Once you have grown and harvested your chayote crop it is time to enjoy it.  While the fruit is the part of the plant that is most notably consumed, some also use the root, seeds, shoots, flowers, leaves, and stems for food and/or medicinal purposes.  

If eating the fruit, the chayote offers some substantial nutritional benefits.  1 chayote squash (~203 grams) offers 39 calories, 0 grams of fat, 2 grams of protein, and 9 grams of carbohydrates (3 grams of which is dietary fiber).  The chayote is a very good source of vitamins C, K-1, and folate (B-9), zinc, copper, and manganese.  It is also a good source of niacin (B-3), pantothenic acid (B-5), magnesium, and potassium.  The chayote also offers some iron, B-6, thiamin (B-1), and riboflavin (B-2).

The fruit and leaves of chayote are used in some areas as blends and teas to alleviate constipation and bloating.  They are also used to help reduce inflammation, blood pressure, and treat kidney stones and arthrosclerosis.  Due to the soft nature of the chayote’s flesh, some cultures use it as baby food.  

If you would like to use the chayote at your next meal there are several options you can try.  Simply peeling and chopping up the fruit makes it ready to toss into your favorite salad or salsa, no cooking required.  However, if you do prefer to cook the chayote here is delicious soup recipe you can try:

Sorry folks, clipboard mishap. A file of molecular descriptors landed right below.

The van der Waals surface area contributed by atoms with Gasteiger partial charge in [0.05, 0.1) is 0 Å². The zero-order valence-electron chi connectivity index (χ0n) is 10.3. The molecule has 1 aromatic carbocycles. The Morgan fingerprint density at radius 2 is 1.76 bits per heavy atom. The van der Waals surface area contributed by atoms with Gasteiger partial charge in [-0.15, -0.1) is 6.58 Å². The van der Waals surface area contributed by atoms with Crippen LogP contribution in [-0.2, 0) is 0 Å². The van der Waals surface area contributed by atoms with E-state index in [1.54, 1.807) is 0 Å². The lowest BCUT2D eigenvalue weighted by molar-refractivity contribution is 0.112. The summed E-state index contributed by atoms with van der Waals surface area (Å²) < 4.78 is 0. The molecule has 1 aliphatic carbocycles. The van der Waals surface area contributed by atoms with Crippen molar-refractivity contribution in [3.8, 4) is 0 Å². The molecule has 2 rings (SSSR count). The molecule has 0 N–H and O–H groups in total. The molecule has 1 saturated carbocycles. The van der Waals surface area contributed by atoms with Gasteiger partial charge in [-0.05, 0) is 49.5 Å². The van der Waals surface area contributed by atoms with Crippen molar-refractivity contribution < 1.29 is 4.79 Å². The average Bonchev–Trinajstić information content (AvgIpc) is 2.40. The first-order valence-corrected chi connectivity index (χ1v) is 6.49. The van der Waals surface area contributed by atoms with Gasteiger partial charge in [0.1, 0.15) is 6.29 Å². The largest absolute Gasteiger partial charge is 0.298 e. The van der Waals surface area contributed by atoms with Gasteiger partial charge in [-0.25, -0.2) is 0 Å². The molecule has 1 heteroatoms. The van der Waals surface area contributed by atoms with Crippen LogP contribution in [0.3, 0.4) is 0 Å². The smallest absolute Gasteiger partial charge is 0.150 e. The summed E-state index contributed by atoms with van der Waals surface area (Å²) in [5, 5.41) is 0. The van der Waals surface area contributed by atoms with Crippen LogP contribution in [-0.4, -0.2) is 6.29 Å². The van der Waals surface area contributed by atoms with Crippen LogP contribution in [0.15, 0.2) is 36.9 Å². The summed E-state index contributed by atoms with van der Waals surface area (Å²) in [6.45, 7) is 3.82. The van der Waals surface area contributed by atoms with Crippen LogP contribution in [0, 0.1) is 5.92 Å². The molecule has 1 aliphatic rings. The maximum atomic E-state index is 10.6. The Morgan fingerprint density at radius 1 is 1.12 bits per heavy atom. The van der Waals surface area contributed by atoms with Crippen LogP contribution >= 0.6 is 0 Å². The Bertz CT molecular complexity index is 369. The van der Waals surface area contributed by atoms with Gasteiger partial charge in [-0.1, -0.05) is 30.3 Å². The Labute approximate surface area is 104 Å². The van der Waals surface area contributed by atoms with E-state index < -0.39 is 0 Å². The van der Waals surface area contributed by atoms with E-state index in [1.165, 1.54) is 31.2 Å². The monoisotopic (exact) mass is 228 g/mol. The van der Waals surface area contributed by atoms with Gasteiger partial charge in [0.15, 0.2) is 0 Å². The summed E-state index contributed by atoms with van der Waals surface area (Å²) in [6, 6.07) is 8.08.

Chayote Soup

Recipe adapted from modestalmond:  

2 cups chicken stock or broth (preferably homemade)
1-2 tablespoons butter (preferably grass-fed*)
1 medium organic onion (chopped)
3 cloves organic garlic (smashed and chopped)
¼ teaspoon crushed red pepper flakes
2 chayotes (peeled and chopped)
Salt and pepper to taste
2 tablespoons organic fresh cilantro (finely chopped)

In a large saucepan melt butter over medium heat
Add onion, garlic, and crushed red pepper
Cook until onion is soft and mixture is fragrant, stirring occasionally
Add squash, cilantro, and salt and pepper
Cook for an additional 5 minutes, stirring occasionally
Slowly and carefully add in the chicken stock/broth
Cover and simmer for 20-25 minutes
Carefully pour the mixture into a blender and puree until smooth. (Do this in 2-3 batches if needed)  
Loosely cover the blender, but do not put the lid on tight.  Allow heat to escape while blending or it could “explode” out of the blender  
Start the blender on slow/low and incrementally increase speed
Pour into bowls and garnish with any extra sprigs of cilantro if desired  
Serve and enjoy

*When making any recipe always aim to use organic and sustainable products.  This will improve your health, as well as the health and wellbeing of the animals raised, and the environment we all live in.  For some additional reading on these topics click here:

Safety First